It might be best to think of all of these as categories of convenience. 'World literature' exists in western universities because most literature departments are simply too small to have specialists in particular regions of the world outside of Europe/America. But no author would say she writes 'world literature'... nearly all authors hold on to one or another national affiliation (even Naipaul does: British).

I like the idea of unknown contexts, though maybe I'm not quite sure what you mean. I normally find writers like Borges and Coetzee enjoyable as storytellers who who aim to alienate the reader from his own context. Can you give examples of what you were thinking of?


On : 5/8/2004 1:39:20 PM YAN Kumar (www) said:

Every story by necessity is set in a context. To say that the context is the point is stupid. Every novel set in India is not about India. Every novel that has a caste conflict is not about caste conflict. Every nvel set in Burma is not about Burma. Most books don't have a 'point' to make. Some books may acquire points through relentless efforts by academicsc or writers. You may say GOST was about caste-conflict in Kerala, but only if the writer says that she expressly set out with that intention. As a reader, when books acquire 'points' like that, they make the book uninteresting to me. Hey, I already know all about caste conflicts. No need for a lesson.

"Post-colonial" is an offensive and lazy category. Why isn't American literature within this umbrella, since the US used to be an English colony? This is peculiar context. If I were to write a book (no need for alarm, I won't), I would be studied by the post-colonial people. Now I find that a most peculiar perspective to examine me from.

Many of Borges' stories are well-rooted (in and around Buenos Aires), as are stories by Marquez and Llosa. They are about Buenas Aires and South America and Peru *to me* because I'm an outsider and almost everything I know about those places and cultures comes from these books. They are *not* about Buenos Aires, South America and Peru because although they are set in a culture foreign to me, the characters seem familiar and it is only incidental that the stories are set in South aMerica. This is less true for Marquez than the others I think.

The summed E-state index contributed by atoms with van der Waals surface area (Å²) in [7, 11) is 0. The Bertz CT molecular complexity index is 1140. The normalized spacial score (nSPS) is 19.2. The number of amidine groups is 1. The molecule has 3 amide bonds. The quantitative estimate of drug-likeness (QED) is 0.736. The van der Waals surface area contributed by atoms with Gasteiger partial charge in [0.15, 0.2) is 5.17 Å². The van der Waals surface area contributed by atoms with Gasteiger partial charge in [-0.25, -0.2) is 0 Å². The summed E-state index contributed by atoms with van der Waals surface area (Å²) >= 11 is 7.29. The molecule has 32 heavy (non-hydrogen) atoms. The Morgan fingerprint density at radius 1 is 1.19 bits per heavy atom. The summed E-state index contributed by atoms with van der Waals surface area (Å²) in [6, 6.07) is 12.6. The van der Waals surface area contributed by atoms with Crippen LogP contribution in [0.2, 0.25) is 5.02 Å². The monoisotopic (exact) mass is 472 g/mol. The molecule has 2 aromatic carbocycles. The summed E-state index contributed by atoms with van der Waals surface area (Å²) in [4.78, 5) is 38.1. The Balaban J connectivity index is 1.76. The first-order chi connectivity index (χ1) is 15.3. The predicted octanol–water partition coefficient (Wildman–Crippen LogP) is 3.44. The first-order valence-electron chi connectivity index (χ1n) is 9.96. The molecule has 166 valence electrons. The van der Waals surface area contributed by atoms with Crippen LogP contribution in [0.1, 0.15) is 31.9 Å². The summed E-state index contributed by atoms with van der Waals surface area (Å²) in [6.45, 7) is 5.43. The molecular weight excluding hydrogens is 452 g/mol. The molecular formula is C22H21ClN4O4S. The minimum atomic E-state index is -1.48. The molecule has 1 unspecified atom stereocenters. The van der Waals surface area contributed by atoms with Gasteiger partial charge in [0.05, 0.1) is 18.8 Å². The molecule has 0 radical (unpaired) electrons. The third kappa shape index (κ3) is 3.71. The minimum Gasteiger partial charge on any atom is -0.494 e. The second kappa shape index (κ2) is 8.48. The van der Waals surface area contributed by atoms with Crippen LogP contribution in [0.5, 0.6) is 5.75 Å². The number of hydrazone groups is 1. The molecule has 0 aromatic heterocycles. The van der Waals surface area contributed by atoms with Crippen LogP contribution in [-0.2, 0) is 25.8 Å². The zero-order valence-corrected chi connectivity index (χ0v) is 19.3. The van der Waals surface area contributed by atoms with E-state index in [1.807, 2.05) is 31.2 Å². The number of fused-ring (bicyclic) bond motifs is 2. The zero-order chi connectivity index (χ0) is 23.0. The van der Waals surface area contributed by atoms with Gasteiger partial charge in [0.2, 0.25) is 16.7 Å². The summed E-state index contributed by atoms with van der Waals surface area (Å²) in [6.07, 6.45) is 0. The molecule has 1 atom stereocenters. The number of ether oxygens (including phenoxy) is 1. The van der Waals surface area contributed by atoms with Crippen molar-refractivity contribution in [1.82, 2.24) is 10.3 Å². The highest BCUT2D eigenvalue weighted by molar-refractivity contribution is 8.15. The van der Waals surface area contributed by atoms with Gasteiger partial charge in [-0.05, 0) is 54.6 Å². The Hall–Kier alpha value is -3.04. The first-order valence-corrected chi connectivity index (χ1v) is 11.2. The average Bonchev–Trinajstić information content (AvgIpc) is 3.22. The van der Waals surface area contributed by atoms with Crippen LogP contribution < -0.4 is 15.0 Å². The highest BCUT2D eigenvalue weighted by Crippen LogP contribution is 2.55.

Can a po-co perspective come from an insider?



On : 5/8/2004 10:18:29 PM LiL (www) said:

Kumar raises a good point (well, several good points) - the pleasure of learning through reading fiction. Yes, it won't be an impartial or "realistic" view of the society/culture/history fictionalized in the book. But I do think we read books to in part to come by experiences, human experiences we would not have otherwise. I'm writing this after I've shifted my focus from criticism to writing and have spent time considering the desires of a possible audience for my writings. I like the statement that post-colonial is a "lazy" category... I never really thought of it that way before. However, it is the best one we've got after world literature or ethnic literature. [what is ethnic literature? are we not all, every single bloody human being, part of some ethnic group? in which case Thomas Mann is just as ethnic as Mariama Ba?]

Borges is, I think, a good example of foreignness/alienation as a literary device. He does it on purpose. But, of course, part of the reader's pleasure is in recognizing her/himself in the apparently foreign. So Buenos Aires in Borges is any one of our towns... Borges is also very mathematical in his writing, and mathematics being (to my mind) literature raised to the extreme degree (i.e. largely free from all the uncontrollable variables that mess up the structures we build based on the set of axioms we define as the definitely knowable,) his writing is a rather more universalisable than most.